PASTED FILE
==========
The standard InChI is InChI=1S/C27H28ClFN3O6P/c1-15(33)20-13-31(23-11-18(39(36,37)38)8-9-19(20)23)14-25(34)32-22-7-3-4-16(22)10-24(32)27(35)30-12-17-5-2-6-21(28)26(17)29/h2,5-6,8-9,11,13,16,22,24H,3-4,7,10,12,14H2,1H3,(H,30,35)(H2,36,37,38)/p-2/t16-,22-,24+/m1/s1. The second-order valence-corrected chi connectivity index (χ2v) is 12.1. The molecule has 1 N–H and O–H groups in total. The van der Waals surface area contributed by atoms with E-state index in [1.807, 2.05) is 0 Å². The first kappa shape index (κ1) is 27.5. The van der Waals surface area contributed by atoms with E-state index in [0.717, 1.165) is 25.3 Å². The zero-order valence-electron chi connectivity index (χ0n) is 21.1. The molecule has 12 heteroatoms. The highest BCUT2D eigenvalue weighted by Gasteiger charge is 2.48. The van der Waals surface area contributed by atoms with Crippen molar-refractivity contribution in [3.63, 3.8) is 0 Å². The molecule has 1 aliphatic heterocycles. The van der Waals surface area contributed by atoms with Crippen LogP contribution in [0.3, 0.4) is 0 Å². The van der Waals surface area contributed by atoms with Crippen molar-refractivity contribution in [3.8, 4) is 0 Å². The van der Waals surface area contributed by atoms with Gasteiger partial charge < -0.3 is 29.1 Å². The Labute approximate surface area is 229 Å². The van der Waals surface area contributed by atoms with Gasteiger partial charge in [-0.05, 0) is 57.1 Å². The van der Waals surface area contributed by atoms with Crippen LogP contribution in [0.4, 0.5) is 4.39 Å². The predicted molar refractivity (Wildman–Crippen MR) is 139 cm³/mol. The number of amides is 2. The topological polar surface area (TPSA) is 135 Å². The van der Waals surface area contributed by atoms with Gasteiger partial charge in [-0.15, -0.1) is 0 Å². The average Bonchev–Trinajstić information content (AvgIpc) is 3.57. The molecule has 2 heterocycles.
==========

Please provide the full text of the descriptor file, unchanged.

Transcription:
The standard InChI is InChI=1S/C27H28ClFN3O6P/c1-15(33)20-13-31(23-11-18(39(36,37)38)8-9-19(20)23)14-25(34)32-22-7-3-4-16(22)10-24(32)27(35)30-12-17-5-2-6-21(28)26(17)29/h2,5-6,8-9,11,13,16,22,24H,3-4,7,10,12,14H2,1H3,(H,30,35)(H2,36,37,38)/p-2/t16-,22-,24+/m1/s1. The second-order valence-corrected chi connectivity index (χ2v) is 12.1. The molecule has 1 N–H and O–H groups in total. The van der Waals surface area contributed by atoms with E-state index in [1.807, 2.05) is 0 Å². The first kappa shape index (κ1) is 27.5. The van der Waals surface area contributed by atoms with E-state index in [0.717, 1.165) is 25.3 Å². The zero-order valence-electron chi connectivity index (χ0n) is 21.1. The molecule has 12 heteroatoms. The highest BCUT2D eigenvalue weighted by Gasteiger charge is 2.48. The van der Waals surface area contributed by atoms with Crippen molar-refractivity contribution in [3.63, 3.8) is 0 Å². The molecule has 1 aliphatic heterocycles. The van der Waals surface area contributed by atoms with Crippen LogP contribution in [0.3, 0.4) is 0 Å². The van der Waals surface area contributed by atoms with Crippen molar-refractivity contribution in [3.8, 4) is 0 Å². The van der Waals surface area contributed by atoms with Gasteiger partial charge < -0.3 is 29.1 Å². The Labute approximate surface area is 229 Å². The van der Waals surface area contributed by atoms with Gasteiger partial charge in [-0.05, 0) is 57.1 Å². The van der Waals surface area contributed by atoms with Crippen LogP contribution in [0.4, 0.5) is 4.39 Å². The predicted molar refractivity (Wildman–Crippen MR) is 139 cm³/mol. The number of amides is 2. The topological polar surface area (TPSA) is 135 Å². The van der Waals surface area contributed by atoms with Gasteiger partial charge in [-0.15, -0.1) is 0 Å². The average Bonchev–Trinajstić information content (AvgIpc) is 3.57. The molecule has 2 heterocycles.